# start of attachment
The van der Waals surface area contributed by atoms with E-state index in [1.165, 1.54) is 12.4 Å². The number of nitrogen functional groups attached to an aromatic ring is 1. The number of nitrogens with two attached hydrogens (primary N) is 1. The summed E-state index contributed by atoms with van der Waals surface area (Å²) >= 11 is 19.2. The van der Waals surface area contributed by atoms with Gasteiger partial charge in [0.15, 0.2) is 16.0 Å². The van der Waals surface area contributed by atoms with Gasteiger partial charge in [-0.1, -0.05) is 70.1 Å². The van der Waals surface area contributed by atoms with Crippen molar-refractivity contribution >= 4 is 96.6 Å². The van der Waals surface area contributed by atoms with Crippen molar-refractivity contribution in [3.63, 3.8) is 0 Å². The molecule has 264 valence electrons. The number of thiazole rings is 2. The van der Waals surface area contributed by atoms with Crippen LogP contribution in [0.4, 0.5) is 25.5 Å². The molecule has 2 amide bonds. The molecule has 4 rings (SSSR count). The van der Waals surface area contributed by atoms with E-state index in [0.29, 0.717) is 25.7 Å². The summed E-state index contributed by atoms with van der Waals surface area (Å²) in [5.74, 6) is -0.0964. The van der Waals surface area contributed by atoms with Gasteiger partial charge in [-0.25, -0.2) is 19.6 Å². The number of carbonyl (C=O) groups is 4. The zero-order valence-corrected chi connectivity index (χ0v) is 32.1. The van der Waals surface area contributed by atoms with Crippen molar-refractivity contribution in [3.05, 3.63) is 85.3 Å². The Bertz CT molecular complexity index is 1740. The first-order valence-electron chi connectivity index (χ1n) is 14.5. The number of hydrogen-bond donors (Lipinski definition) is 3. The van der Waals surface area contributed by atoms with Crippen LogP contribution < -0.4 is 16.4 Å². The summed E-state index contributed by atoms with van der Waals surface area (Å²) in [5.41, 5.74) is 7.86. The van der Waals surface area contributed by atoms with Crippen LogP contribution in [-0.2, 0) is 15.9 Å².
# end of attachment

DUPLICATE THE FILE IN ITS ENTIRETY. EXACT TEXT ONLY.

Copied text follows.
The van der Waals surface area contributed by atoms with E-state index in [1.165, 1.54) is 12.4 Å². The number of nitrogen functional groups attached to an aromatic ring is 1. The number of nitrogens with two attached hydrogens (primary N) is 1. The summed E-state index contributed by atoms with van der Waals surface area (Å²) >= 11 is 19.2. The van der Waals surface area contributed by atoms with Gasteiger partial charge in [0.15, 0.2) is 16.0 Å². The van der Waals surface area contributed by atoms with Gasteiger partial charge in [-0.1, -0.05) is 70.1 Å². The van der Waals surface area contributed by atoms with Crippen molar-refractivity contribution >= 4 is 96.6 Å². The van der Waals surface area contributed by atoms with Crippen molar-refractivity contribution in [3.63, 3.8) is 0 Å². The molecule has 264 valence electrons. The number of thiazole rings is 2. The van der Waals surface area contributed by atoms with Crippen LogP contribution in [0.4, 0.5) is 25.5 Å². The molecule has 2 amide bonds. The molecule has 4 rings (SSSR count). The van der Waals surface area contributed by atoms with E-state index in [0.29, 0.717) is 25.7 Å². The summed E-state index contributed by atoms with van der Waals surface area (Å²) in [5.74, 6) is -0.0964. The van der Waals surface area contributed by atoms with Gasteiger partial charge in [-0.25, -0.2) is 19.6 Å². The number of carbonyl (C=O) groups is 4. The zero-order valence-corrected chi connectivity index (χ0v) is 32.1. The van der Waals surface area contributed by atoms with Crippen molar-refractivity contribution in [3.05, 3.63) is 85.3 Å². The Bertz CT molecular complexity index is 1740. The first-order valence-electron chi connectivity index (χ1n) is 14.5. The number of hydrogen-bond donors (Lipinski definition) is 3. The van der Waals surface area contributed by atoms with Crippen LogP contribution < -0.4 is 16.4 Å². The summed E-state index contributed by atoms with van der Waals surface area (Å²) in [5.41, 5.74) is 7.86. The van der Waals surface area contributed by atoms with Crippen LogP contribution in [-0.2, 0) is 15.9 Å².